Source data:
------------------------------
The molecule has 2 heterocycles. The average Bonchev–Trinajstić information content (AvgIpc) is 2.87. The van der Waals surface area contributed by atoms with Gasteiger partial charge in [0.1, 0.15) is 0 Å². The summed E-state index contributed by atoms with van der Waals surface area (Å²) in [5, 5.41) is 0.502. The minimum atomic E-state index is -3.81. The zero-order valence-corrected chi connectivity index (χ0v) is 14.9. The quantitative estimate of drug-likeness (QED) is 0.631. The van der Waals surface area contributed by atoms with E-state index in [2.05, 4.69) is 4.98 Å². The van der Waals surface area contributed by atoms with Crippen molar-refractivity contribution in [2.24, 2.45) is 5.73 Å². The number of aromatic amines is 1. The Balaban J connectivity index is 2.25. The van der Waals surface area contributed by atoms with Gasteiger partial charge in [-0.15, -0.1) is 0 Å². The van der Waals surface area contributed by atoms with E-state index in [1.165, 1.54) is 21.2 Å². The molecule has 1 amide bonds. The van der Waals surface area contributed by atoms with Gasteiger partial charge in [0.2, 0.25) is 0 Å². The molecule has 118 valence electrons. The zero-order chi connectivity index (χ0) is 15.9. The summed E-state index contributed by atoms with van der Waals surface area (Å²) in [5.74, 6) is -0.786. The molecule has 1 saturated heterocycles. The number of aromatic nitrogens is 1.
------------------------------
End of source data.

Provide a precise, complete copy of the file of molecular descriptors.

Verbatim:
The molecule has 2 heterocycles. The average Bonchev–Trinajstić information content (AvgIpc) is 2.87. The van der Waals surface area contributed by atoms with Gasteiger partial charge in [0.1, 0.15) is 0 Å². The summed E-state index contributed by atoms with van der Waals surface area (Å²) in [5, 5.41) is 0.502. The minimum atomic E-state index is -3.81. The zero-order valence-corrected chi connectivity index (χ0v) is 14.9. The quantitative estimate of drug-likeness (QED) is 0.631. The van der Waals surface area contributed by atoms with E-state index in [2.05, 4.69) is 4.98 Å². The van der Waals surface area contributed by atoms with Crippen molar-refractivity contribution in [2.24, 2.45) is 5.73 Å². The number of aromatic amines is 1. The Balaban J connectivity index is 2.25. The van der Waals surface area contributed by atoms with Gasteiger partial charge in [-0.15, -0.1) is 0 Å². The van der Waals surface area contributed by atoms with E-state index in [1.165, 1.54) is 21.2 Å². The molecule has 1 amide bonds. The van der Waals surface area contributed by atoms with Gasteiger partial charge in [0.2, 0.25) is 0 Å². The molecule has 118 valence electrons. The zero-order chi connectivity index (χ0) is 15.9. The summed E-state index contributed by atoms with van der Waals surface area (Å²) in [5.74, 6) is -0.786. The molecule has 1 saturated heterocycles. The number of aromatic nitrogens is 1.